I played the victim on Ash Wednesday. Early that morning I discovered I couldn’t get online, and I spent a frustrating hour fixing it, before devoting the rest of the morning to working on a new book I’m writing. I figured I’d have lunch and then put everything I’ve written so far in Dropbox so I wouldn’t lose anything.
That’s when my laptop stopped working and I came dangerously close to a meltdown. After two unsuccessful hours with Apple phone support, they told me to take the laptop into the Apple Store for emergency surgery.
So I did, and then an email arrived on my phone from my bank that began, “Unfortunately, you had insufficient funds to cover a check.” What heavy crosses I had to bear that day, I thought. But I had to smile, thinking nothing else could possibly go wrong, could it? After I transferred money to cover my bounced check, my laptop problem was solved and nothing was lost.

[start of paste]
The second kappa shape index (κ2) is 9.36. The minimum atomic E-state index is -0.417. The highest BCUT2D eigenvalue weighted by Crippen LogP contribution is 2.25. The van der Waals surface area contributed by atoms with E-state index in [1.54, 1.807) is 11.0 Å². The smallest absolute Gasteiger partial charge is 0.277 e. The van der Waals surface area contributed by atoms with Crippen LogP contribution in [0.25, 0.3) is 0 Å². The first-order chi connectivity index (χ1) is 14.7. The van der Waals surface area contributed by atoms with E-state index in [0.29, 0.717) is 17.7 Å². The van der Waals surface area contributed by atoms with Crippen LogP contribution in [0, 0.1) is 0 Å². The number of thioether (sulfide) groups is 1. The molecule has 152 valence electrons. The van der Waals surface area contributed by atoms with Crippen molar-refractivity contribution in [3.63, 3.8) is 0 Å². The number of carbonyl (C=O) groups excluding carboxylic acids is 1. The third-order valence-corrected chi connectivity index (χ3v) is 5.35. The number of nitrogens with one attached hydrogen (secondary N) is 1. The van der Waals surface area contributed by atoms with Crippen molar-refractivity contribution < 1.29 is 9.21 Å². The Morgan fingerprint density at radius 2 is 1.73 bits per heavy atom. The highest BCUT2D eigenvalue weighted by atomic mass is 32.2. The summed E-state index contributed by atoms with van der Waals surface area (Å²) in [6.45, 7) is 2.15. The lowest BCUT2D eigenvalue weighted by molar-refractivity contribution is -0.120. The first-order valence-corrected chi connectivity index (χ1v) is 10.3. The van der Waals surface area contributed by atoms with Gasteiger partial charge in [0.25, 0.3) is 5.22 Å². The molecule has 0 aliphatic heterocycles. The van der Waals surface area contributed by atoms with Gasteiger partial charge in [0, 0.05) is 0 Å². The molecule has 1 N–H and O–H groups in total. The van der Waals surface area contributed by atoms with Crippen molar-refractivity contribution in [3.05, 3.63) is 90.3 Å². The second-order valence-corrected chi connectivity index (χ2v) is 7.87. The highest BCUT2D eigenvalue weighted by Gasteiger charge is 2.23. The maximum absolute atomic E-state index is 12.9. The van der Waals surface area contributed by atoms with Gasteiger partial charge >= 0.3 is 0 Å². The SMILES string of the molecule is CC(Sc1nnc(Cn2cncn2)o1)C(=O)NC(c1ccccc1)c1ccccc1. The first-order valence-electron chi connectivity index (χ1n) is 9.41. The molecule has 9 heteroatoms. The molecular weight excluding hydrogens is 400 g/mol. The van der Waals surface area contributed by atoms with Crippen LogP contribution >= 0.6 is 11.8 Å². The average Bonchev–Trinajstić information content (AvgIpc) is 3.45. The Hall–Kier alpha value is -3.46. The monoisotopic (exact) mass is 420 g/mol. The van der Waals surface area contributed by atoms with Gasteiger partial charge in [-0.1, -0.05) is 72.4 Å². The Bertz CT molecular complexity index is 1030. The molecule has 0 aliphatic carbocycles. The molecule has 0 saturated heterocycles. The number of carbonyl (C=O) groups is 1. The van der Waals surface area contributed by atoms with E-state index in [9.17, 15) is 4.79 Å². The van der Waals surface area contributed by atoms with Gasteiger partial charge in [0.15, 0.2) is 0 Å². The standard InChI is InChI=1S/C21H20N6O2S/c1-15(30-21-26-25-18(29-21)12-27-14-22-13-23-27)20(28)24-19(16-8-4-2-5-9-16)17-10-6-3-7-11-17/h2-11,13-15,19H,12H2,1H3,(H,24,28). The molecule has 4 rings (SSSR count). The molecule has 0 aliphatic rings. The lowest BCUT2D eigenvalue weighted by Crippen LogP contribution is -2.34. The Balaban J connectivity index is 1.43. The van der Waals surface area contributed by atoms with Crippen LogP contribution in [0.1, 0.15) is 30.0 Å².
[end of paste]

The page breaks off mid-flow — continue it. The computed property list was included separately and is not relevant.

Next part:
Early the next morning I got a text from my friend Sarah, whose husband had been diagnosed with cancer two months earlier, that said, “Tom is dying; it could be today. Pray.” And it was that day. Then I had coffee with another friend whose husband of twenty-five years had just walked out on her.
What I suffered were not crosses at all, just insignificant little annoyances, problems that had tedious yet easy solutions. Real crosses come without solutions, just lots of heartache mixed up with little bits of hope that take lots of time just to take root.